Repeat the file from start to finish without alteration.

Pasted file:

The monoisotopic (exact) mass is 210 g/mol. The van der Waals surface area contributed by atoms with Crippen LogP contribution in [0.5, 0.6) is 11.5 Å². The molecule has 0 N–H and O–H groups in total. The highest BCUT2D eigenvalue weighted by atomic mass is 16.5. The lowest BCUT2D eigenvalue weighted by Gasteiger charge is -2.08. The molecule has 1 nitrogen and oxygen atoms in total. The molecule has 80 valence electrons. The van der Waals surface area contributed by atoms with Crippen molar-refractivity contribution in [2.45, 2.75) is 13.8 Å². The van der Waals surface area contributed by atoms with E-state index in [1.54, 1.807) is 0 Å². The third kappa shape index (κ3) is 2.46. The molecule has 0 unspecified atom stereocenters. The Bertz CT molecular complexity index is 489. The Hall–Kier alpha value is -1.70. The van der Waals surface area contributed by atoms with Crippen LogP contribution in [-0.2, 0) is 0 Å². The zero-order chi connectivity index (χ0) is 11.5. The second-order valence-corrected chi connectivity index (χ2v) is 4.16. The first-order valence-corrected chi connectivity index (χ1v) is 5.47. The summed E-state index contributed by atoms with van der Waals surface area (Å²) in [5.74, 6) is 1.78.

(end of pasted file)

The monoisotopic (exact) mass is 210 g/mol. The van der Waals surface area contributed by atoms with Crippen LogP contribution in [0.5, 0.6) is 11.5 Å². The molecule has 0 N–H and O–H groups in total. The highest BCUT2D eigenvalue weighted by atomic mass is 16.5. The lowest BCUT2D eigenvalue weighted by Gasteiger charge is -2.08. The molecule has 1 nitrogen and oxygen atoms in total. The molecule has 80 valence electrons. The van der Waals surface area contributed by atoms with Crippen molar-refractivity contribution in [2.45, 2.75) is 13.8 Å². The van der Waals surface area contributed by atoms with E-state index in [1.54, 1.807) is 0 Å². The third kappa shape index (κ3) is 2.46. The molecule has 0 unspecified atom stereocenters. The Bertz CT molecular complexity index is 489. The Hall–Kier alpha value is -1.70. The van der Waals surface area contributed by atoms with Crippen LogP contribution in [-0.2, 0) is 0 Å². The zero-order chi connectivity index (χ0) is 11.5. The second-order valence-corrected chi connectivity index (χ2v) is 4.16. The first-order valence-corrected chi connectivity index (χ1v) is 5.47. The summed E-state index contributed by atoms with van der Waals surface area (Å²) in [5.74, 6) is 1.78.